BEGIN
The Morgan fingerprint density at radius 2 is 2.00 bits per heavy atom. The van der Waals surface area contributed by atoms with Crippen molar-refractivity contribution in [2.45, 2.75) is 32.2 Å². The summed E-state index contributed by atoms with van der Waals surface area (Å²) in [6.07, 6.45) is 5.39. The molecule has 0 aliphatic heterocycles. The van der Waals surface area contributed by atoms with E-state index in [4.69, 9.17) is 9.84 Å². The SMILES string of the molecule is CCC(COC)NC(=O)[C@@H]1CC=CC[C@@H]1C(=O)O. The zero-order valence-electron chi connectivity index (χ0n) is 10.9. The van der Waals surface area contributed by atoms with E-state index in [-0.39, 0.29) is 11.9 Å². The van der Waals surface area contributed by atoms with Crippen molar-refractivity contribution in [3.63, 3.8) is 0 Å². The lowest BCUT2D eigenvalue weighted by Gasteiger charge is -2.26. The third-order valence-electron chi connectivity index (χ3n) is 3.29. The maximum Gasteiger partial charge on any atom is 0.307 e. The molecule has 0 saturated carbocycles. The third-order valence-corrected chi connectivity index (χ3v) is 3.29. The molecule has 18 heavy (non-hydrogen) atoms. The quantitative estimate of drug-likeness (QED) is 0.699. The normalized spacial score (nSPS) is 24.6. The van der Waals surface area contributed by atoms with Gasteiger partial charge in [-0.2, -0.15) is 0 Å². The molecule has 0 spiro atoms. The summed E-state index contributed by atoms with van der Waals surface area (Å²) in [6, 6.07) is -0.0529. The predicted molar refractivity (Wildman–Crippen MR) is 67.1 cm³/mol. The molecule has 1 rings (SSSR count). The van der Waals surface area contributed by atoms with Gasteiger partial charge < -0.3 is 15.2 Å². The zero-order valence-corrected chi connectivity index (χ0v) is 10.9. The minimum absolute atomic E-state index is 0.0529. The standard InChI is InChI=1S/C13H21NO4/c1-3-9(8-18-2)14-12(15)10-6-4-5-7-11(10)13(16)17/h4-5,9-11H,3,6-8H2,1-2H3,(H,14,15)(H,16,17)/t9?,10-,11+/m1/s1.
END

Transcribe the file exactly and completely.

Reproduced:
The Morgan fingerprint density at radius 2 is 2.00 bits per heavy atom. The van der Waals surface area contributed by atoms with Crippen molar-refractivity contribution in [2.45, 2.75) is 32.2 Å². The summed E-state index contributed by atoms with van der Waals surface area (Å²) in [6.07, 6.45) is 5.39. The molecule has 0 aliphatic heterocycles. The van der Waals surface area contributed by atoms with E-state index in [4.69, 9.17) is 9.84 Å². The SMILES string of the molecule is CCC(COC)NC(=O)[C@@H]1CC=CC[C@@H]1C(=O)O. The zero-order valence-electron chi connectivity index (χ0n) is 10.9. The van der Waals surface area contributed by atoms with E-state index in [-0.39, 0.29) is 11.9 Å². The van der Waals surface area contributed by atoms with Crippen molar-refractivity contribution in [3.63, 3.8) is 0 Å². The lowest BCUT2D eigenvalue weighted by Gasteiger charge is -2.26. The third-order valence-electron chi connectivity index (χ3n) is 3.29. The maximum Gasteiger partial charge on any atom is 0.307 e. The molecule has 0 saturated carbocycles. The third-order valence-corrected chi connectivity index (χ3v) is 3.29. The molecule has 18 heavy (non-hydrogen) atoms. The quantitative estimate of drug-likeness (QED) is 0.699. The normalized spacial score (nSPS) is 24.6. The van der Waals surface area contributed by atoms with Gasteiger partial charge in [-0.2, -0.15) is 0 Å². The molecule has 0 spiro atoms. The summed E-state index contributed by atoms with van der Waals surface area (Å²) in [6, 6.07) is -0.0529. The predicted molar refractivity (Wildman–Crippen MR) is 67.1 cm³/mol. The molecule has 1 rings (SSSR count). The van der Waals surface area contributed by atoms with Gasteiger partial charge < -0.3 is 15.2 Å². The zero-order valence-corrected chi connectivity index (χ0v) is 10.9. The minimum absolute atomic E-state index is 0.0529. The standard InChI is InChI=1S/C13H21NO4/c1-3-9(8-18-2)14-12(15)10-6-4-5-7-11(10)13(16)17/h4-5,9-11H,3,6-8H2,1-2H3,(H,14,15)(H,16,17)/t9?,10-,11+/m1/s1.